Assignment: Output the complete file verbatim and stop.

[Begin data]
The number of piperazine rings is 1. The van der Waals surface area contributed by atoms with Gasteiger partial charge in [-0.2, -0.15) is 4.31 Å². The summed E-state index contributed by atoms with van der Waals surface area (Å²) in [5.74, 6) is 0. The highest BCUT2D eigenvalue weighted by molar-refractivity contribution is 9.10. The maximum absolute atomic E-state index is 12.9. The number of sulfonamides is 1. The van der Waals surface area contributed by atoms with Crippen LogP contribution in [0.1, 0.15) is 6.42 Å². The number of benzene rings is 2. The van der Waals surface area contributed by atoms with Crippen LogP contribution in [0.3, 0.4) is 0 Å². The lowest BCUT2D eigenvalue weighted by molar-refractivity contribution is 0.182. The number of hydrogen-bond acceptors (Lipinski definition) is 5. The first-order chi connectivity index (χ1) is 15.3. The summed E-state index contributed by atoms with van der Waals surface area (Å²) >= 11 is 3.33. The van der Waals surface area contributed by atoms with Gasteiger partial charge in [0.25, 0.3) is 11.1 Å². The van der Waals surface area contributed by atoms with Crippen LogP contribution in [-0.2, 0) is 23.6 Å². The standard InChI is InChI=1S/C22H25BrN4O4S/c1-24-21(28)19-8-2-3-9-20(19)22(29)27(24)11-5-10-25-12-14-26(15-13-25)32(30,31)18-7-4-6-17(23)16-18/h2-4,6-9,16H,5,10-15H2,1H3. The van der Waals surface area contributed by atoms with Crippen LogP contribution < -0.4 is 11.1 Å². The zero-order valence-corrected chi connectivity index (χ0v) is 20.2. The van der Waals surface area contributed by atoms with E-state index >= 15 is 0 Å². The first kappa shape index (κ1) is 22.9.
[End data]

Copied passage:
The number of piperazine rings is 1. The van der Waals surface area contributed by atoms with Gasteiger partial charge in [-0.2, -0.15) is 4.31 Å². The summed E-state index contributed by atoms with van der Waals surface area (Å²) in [5.74, 6) is 0. The highest BCUT2D eigenvalue weighted by molar-refractivity contribution is 9.10. The maximum absolute atomic E-state index is 12.9. The number of sulfonamides is 1. The van der Waals surface area contributed by atoms with Crippen LogP contribution in [0.1, 0.15) is 6.42 Å². The number of benzene rings is 2. The van der Waals surface area contributed by atoms with Crippen LogP contribution in [0.3, 0.4) is 0 Å². The lowest BCUT2D eigenvalue weighted by molar-refractivity contribution is 0.182. The number of hydrogen-bond acceptors (Lipinski definition) is 5. The first-order chi connectivity index (χ1) is 15.3. The summed E-state index contributed by atoms with van der Waals surface area (Å²) >= 11 is 3.33. The van der Waals surface area contributed by atoms with Gasteiger partial charge in [0.25, 0.3) is 11.1 Å². The van der Waals surface area contributed by atoms with Crippen LogP contribution in [-0.2, 0) is 23.6 Å². The standard InChI is InChI=1S/C22H25BrN4O4S/c1-24-21(28)19-8-2-3-9-20(19)22(29)27(24)11-5-10-25-12-14-26(15-13-25)32(30,31)18-7-4-6-17(23)16-18/h2-4,6-9,16H,5,10-15H2,1H3. The van der Waals surface area contributed by atoms with Crippen LogP contribution < -0.4 is 11.1 Å². The zero-order valence-corrected chi connectivity index (χ0v) is 20.2. The van der Waals surface area contributed by atoms with E-state index >= 15 is 0 Å². The first kappa shape index (κ1) is 22.9.